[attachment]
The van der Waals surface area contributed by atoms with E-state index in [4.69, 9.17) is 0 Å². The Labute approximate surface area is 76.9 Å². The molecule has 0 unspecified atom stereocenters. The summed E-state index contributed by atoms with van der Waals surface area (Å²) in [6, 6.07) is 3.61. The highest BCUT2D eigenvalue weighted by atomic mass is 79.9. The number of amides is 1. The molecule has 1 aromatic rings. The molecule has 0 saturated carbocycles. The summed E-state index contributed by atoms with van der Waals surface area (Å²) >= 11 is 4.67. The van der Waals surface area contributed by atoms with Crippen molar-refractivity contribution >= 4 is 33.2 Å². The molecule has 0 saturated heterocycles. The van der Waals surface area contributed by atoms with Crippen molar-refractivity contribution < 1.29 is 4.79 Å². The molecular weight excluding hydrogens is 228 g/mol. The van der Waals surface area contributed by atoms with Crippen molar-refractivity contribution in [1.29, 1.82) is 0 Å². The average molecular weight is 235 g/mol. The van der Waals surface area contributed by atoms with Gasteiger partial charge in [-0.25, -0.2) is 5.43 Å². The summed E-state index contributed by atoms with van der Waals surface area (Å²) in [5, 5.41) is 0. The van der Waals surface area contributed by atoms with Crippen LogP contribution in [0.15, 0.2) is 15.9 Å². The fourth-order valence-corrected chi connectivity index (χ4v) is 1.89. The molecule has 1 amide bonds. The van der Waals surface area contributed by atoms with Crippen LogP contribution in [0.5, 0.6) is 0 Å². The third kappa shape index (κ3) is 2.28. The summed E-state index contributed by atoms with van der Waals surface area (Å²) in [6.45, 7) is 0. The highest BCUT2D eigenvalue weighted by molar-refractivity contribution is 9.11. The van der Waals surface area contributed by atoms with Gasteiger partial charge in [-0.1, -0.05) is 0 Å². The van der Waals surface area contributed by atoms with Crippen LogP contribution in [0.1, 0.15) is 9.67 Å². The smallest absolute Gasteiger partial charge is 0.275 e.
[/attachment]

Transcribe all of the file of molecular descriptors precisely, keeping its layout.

The van der Waals surface area contributed by atoms with E-state index in [4.69, 9.17) is 0 Å². The Labute approximate surface area is 76.9 Å². The molecule has 0 unspecified atom stereocenters. The summed E-state index contributed by atoms with van der Waals surface area (Å²) in [6, 6.07) is 3.61. The highest BCUT2D eigenvalue weighted by atomic mass is 79.9. The number of amides is 1. The molecule has 1 aromatic rings. The molecule has 0 saturated carbocycles. The summed E-state index contributed by atoms with van der Waals surface area (Å²) >= 11 is 4.67. The van der Waals surface area contributed by atoms with Crippen molar-refractivity contribution >= 4 is 33.2 Å². The molecule has 0 saturated heterocycles. The van der Waals surface area contributed by atoms with Crippen molar-refractivity contribution < 1.29 is 4.79 Å². The molecular weight excluding hydrogens is 228 g/mol. The van der Waals surface area contributed by atoms with Crippen molar-refractivity contribution in [1.29, 1.82) is 0 Å². The average molecular weight is 235 g/mol. The van der Waals surface area contributed by atoms with Gasteiger partial charge in [-0.25, -0.2) is 5.43 Å². The summed E-state index contributed by atoms with van der Waals surface area (Å²) in [5, 5.41) is 0. The van der Waals surface area contributed by atoms with Crippen LogP contribution in [0.15, 0.2) is 15.9 Å². The fourth-order valence-corrected chi connectivity index (χ4v) is 1.89. The molecule has 1 amide bonds. The van der Waals surface area contributed by atoms with Crippen LogP contribution in [0.5, 0.6) is 0 Å². The third kappa shape index (κ3) is 2.28. The summed E-state index contributed by atoms with van der Waals surface area (Å²) in [6.45, 7) is 0. The highest BCUT2D eigenvalue weighted by molar-refractivity contribution is 9.11. The van der Waals surface area contributed by atoms with Gasteiger partial charge in [-0.1, -0.05) is 0 Å². The van der Waals surface area contributed by atoms with Crippen LogP contribution in [0.1, 0.15) is 9.67 Å². The smallest absolute Gasteiger partial charge is 0.275 e.